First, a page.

As indicated by equation (5), the above requirements are met by selecting a ferroelectric material for ferroelectric film 3 where the dielectric permeability εf is suitably small, or by setting the electric field Ef across ferroelectric film 3 to a suitably small value. As a matter of course, a certain electric field Ef should be applied across ferroelectric film 3 to make the field effect transistor work. The strength of the electric field Ef which is required to make the ferroelectrics transistor work will be discussed below.

Carlos Paz de Araujo, James F. Scott and George W. Taylor describe the relations between the electric field and the polarization charges for the case, in that lead zirconate titanate (Pb (Zr, Ti) O3) is used as a ferroelectrics, in "FERROELECTRIC THIN FILMS: SYNTHESIS AND BASIC PROPERTIES" (1996).

FIG. 4 shows a pair of hysteresis loops relating the electric field and the polarization charges with each other before and after the fatigue test. As shown in FIG. 4, it is necessary for the electric field Ef to be equal to or higher than the electric field Er, i.e. the so-called coercive field A in FIG. 4, at that the moment polarization is caused. In addition, it is enough for the electric field Ef to be 0.1 MV/cm. FIG. 4 indicates that the polarization charge at the electric field Ef of 0.1 MV/cm is 10 μC/cm2.

Various properties of MSF-FETs are described in "Integration Technology on Ferroelectric Thin Film Memories" (in Japanese), edited by Tadashi Shiozaki et. al., Science Forum, Inc., (1992), pp. 268-269. This publication describes that the polarization charge of 0.6 μC/cm2 is enough to make the MFS-FET surely work as intended. Therefore, the polarization charge of 10 μC/cm2 is sufficiently high for proper operation of the FET.

Thus, the following relational expression (6) is obtained from the relational expression (5) described above.

ε.sub.f <156 εo                            (6)

According to the above expression, as long as the electric field across ferroelectric film 3 is 0.1 MV/cm and its relative dielectric constant is less than 156, the field effect transistor operates normally and will not break down even if oxide film 2 is between silicon substrate 1 and ferroelectric film 3.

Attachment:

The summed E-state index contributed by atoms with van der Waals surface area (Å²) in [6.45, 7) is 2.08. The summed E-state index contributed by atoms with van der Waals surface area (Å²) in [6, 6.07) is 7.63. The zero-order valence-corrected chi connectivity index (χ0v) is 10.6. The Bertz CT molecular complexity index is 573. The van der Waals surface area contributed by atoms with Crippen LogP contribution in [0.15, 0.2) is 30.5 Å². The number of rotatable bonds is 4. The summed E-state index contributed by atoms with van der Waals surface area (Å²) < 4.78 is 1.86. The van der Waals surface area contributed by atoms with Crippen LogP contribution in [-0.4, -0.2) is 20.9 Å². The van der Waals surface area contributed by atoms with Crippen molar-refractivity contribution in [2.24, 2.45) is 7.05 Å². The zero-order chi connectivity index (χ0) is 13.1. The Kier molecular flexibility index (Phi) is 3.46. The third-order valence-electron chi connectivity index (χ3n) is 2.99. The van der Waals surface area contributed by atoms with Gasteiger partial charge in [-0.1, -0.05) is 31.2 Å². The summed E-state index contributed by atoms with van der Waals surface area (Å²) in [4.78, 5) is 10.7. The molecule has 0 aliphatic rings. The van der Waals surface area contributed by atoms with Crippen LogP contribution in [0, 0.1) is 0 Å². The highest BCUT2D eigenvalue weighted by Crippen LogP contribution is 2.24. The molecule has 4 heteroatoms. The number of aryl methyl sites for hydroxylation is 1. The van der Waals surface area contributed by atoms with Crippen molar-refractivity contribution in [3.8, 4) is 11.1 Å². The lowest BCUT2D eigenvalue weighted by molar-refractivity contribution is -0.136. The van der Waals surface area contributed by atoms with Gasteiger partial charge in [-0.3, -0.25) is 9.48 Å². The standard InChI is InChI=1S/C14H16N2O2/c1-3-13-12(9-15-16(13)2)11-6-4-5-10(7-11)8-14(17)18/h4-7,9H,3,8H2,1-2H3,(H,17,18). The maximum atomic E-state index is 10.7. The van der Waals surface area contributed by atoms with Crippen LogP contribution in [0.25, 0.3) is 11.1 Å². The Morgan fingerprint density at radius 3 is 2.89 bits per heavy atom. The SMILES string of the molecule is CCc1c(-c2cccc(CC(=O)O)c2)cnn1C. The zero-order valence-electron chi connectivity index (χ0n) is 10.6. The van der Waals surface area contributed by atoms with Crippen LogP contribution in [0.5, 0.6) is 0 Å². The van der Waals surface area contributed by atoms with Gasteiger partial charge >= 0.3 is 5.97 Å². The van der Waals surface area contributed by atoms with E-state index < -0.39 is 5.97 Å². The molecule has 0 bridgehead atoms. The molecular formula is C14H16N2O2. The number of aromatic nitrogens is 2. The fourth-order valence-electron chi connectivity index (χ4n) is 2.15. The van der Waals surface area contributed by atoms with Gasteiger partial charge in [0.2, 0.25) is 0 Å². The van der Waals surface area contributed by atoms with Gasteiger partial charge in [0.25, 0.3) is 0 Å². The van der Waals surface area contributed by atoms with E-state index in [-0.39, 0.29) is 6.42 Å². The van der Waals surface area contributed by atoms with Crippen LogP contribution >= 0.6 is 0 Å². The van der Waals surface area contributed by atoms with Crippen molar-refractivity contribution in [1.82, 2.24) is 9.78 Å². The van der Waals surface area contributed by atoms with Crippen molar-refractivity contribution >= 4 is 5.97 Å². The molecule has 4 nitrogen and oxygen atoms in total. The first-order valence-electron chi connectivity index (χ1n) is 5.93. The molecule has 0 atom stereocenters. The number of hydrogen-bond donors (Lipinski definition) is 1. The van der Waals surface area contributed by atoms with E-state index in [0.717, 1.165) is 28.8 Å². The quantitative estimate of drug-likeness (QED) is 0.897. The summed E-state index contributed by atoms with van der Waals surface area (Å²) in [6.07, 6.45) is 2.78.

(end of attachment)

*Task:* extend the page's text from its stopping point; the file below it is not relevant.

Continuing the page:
The ferroelectrics that exhibit the relative dielectric constant as described above will be explained below.

According to "Basis and Applications of Ferroelectric Thin Films for Nonvolatile Memories" (in Japanese), Text in the First Seminar School of JSAP Divisions Solid State Physics and Application, published from Japan Society of Applied Physics, (1997), the relative dielectric constant of Pb (Zr, Ti) O3 is around 1000. However, the relative dielectric constant of Pb (Zr, Ti) O3 lowers with increasing PbTiO3 concentration (cf N. Setter "Ferroelectric Ceramics"). Therefore, by increasing the PbTiO3 concentration in Pb (Zr, Ti) O3, the field effect transistor having the structure as described in FIG. 1 is realized. The field effect transistor shown in FIG. 1 works as intended as long as an electric filed of greater than 4 MV / cm is not applied to the gate of the device.

It is disclosed in page 77 of the foregoing "Integration Technology on Ferroelectric Thin Film Memories" that the dielectric permeability tends to be smaller as the thickness of the Pb (Zr, Ti) O3 film becomes thinner. The relative dielectric constant of the Pb (Zr, Ti) O3 film is 600 for a film thickness of 110 nm and 250 for a film thickness of 40 nm. These values satisfy the condition expressed by the foregoing relational expression (6). Further, by setting the thickness of the Pb (Zr, Ti) O3 film to 70 nm or less, the condition expressed by the relational expression (6) is satisfied with sufficient leeway. Thus, when the ferroelectric material is made from a film of Pb (Zr, Ti) O3 with a thickness no greater than 70 nm, the electric field across the oxide film does not reach or exceed 4 MV/cm and a properly functioning field effect transistor is achieved.

Ferroelectric materials with a low relative dielectric constant are applicable to the ferroelectric film in the gate structure shown in FIG. 1. For example, the relative dielectric constant of BaBi4 Ti4 O15 is 150 and the relative dielectric constant of K0.5 Bi4.5 Ti4 O15 is 140 (cf. the foregoing JSAP Seminar School Text). Since the field effect transistor that employs one of these ferroelectrics surely works under the electric field Ef of 0.1 MV/cm, the foregoing relational expression (5) is satisfied.

FIG. 5 is a cross section of a field effect transistor, according to another embodiment of the invention, that includes a ferroelectric film with improved crystallinity. As shown in FIG. 5, an intermediate film 7 is formed between oxide film 2 and ferroelectric film 3. Intermediate film 7 consists of two layers: a titanium layer 7a on the side of oxide film 2, and a platinum layer 7b on the side of ferroelectric film 3. When intermediate film 7 is composed only of platinum, it tends to peel off from oxide film 2. Titanium layer 7a is interposed to prevent film 7 from peeling away from oxide film 2. The crystallinity of ferroelectric film 3 is improved by growing it on platinum layer 7b. The crystal structure of platinum exhibits a crystallinity which enhances the titanium crystallinity. The improved crystallinity of ferroelectric film 3 further improves the characteristics of the resulting transistor. For example, the amount of voltage required at the gate to turn on the transistor is lowered with improved crystallinity in the ferroelectric film 3.

Effects of the Invention